Problem: too much information presented too quickly. I bailed out of a session or two.
Day 3 of the conference, and I am starting to see some themes from the things I hear:
- Check your assumptions when you think it is "too hard."
- It's better to start with a generally positive attitude: people are good, the conflict can be resolved, the solution must be simple.
- Look at the evidence. (This is something I am hearing louder after hearing it several times at LSSC12.)
- We get frustrated when we see gaps or conflicts. Don't stop there - take your passion and do something.
And some entertaining tidbits:
- A change of top management is large enough "antibiotic" to kill the TOC bacterium.
- "Peanut butter management" - smearing 3 people across work that requires 10, ensuring delays across all those tasks and projects.
- Learning from failure is "easier" because success requires many interacting parts, while it only requires one thing to go wrong to fail.
The day started with a case study discussion from Ellwood City Forge. They have implemented the Reliability solution from the Viable Vision process. (Have a look at their website - it is right there on the home page - "Superior due date performance and fast deliveries.") The CEO, a head of Operations, and the head of Sales presented a great story. They have been doing and trying TOC since the early 1990's, and implemented the Viable Vision in 2007. They've gone from 50% due date performance to beyond 90%. Beyond that they highlighted a number of internal beneficial changes that were interesting to hear: the silo between sales and operations dissolved; clients weren't ready for the solution, so it took time to devise the right strategy; this is a business solution, not just an operations or sales solution.
The rest of the day was loaded with breakout sessions organized by theme or topic. It was difficult to choose across the sessions. They are being recorded, so maybe I'll be able to go back and take a look at what happened in some of those other sessions.
I continue to be intrigued about using the TOC Thinking Process more and more in my work and my life. It is not something I regularly practice, and I appreciate the results that I see other people getting from using the techniques. One of the sessions today was on "TOC in personal life," which I assumed was going to be along the lines of my personal effectiveness thinking. It turned out to be more of a discussion of how TOC helps the panelists think about problems, whether those were personal or local or even larger. Many of the pieces that they suggested reflected back on what I heard on the first day around the mistakes of management or the four obstacles to personal growth. And now I am asking the attendees about the Odyssey program and the Jonah program. Or maybe I should just start trying what I know of the tools and see where I go.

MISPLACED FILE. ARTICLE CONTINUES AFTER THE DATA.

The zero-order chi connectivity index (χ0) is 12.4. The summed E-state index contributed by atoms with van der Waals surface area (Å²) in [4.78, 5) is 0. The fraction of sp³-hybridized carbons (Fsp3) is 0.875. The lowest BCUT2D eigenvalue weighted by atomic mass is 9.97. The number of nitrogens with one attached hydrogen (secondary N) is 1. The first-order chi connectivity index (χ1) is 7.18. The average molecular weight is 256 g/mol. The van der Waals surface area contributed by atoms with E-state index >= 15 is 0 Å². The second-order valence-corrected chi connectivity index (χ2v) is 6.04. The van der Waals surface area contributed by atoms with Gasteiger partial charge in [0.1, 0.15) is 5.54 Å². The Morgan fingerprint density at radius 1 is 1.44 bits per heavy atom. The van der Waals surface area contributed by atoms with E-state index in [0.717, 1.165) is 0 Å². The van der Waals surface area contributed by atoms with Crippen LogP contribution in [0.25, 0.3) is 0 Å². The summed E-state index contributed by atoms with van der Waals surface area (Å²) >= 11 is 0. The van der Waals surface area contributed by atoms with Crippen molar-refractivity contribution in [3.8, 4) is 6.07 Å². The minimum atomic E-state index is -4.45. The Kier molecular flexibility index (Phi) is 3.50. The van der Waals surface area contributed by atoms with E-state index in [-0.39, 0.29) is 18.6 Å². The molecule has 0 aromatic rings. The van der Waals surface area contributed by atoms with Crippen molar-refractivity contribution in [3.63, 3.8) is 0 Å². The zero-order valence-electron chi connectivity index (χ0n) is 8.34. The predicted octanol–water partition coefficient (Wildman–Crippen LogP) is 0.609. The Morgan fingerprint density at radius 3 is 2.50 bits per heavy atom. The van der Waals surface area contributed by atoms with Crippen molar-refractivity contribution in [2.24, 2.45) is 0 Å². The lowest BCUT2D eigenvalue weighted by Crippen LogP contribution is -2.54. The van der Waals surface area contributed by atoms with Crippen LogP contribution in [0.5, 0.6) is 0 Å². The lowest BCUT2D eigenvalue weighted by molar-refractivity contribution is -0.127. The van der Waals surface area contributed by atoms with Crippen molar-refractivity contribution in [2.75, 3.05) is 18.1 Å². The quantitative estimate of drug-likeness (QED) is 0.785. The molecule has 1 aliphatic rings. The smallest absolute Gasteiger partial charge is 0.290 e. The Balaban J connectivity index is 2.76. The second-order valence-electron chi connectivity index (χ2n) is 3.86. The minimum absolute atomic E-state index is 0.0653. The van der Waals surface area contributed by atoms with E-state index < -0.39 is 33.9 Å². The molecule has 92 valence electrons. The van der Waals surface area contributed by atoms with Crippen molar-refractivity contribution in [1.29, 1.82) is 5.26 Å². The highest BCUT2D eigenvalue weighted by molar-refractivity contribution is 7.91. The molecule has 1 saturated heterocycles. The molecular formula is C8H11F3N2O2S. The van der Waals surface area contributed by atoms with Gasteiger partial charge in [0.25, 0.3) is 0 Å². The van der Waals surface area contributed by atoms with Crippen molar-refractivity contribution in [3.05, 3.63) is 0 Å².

I sat in on the Buffers track with a talk by Roy Stratton of Nottingham Trent University on "Buffer Management in Context." The context is that of other researchers and implementers who have looked at similar problems. He talked about the four main functions of buffer management as
- Improving Flow
- Prevent overproduction
- Abolish local efficiencies
- Focus activity to balance flow
And then he used this to talk about how buffer management relates to Shewhart's control charts. Stratton also talked about how the concepts of buffer management fit with the "functions of Kanban" as defined by Ohno. There is a lot of overlap and similarity - the idea of "buffer" is not antithetical to Lean, as many people believe. There was some suggestion that buffers can hide the source of problems, whereas production kanban highlights the specific areas right away. Of course, this generated some discussion.
Dee Jacobs of the AGI-Goldratt Institue gave an informative talk called "Goldilocks and the Three Buffers" with an emphasis on project management and sizing the buffers. You don't want buffers that are too small or too big. You want them just right. Her talk was full of entertaining anecdotes and her experiences in implementation. The sizing discussion talked about the various statistical approaches and the common Rule of Thumb used in CCPM, and talked about their assumptions. In short, none of the approaches are perfect. You need to apply your brain and the intuition of your clients ("people are good"). She was particularly interested in situations where the amount of task uncertainty varies within the project. For particularly uncertain tasks, these should contribute proportionally MORE to the overall project buffer. In some cases, maybe all the uncertainty of the task should be incorporated into the buffer. I wonder if there might be other ways to protect the project - is it possible to allocate the buffer directly to the area where the high-uncertainty task lies? In case it isn't obvious, she is definitely in the camp of explicitly requesting at least two durations for every task ("highly probable" and "aggressive, but doable").
An aspect of Jacobs' talk I particularly liked was what she termed "immunization" of projects. As in a CCPM implementation should successfully immunize projects, so that they finish on time. If the immunization does not "take," then you need to look at the elements of that immunization to see what was missing. Look for the evidence. The elements of immunization: good project networks, a defined critical chain, buffer sizing, following task prioritization, active buffer management. In other words: Don't just watch the buffer go from green, to yellow, to red. Do something!
Of course, all this is topped off with interesting, entertaining, intriguing hallway conversations.
[Photo: image from classic Memorex commercial found here]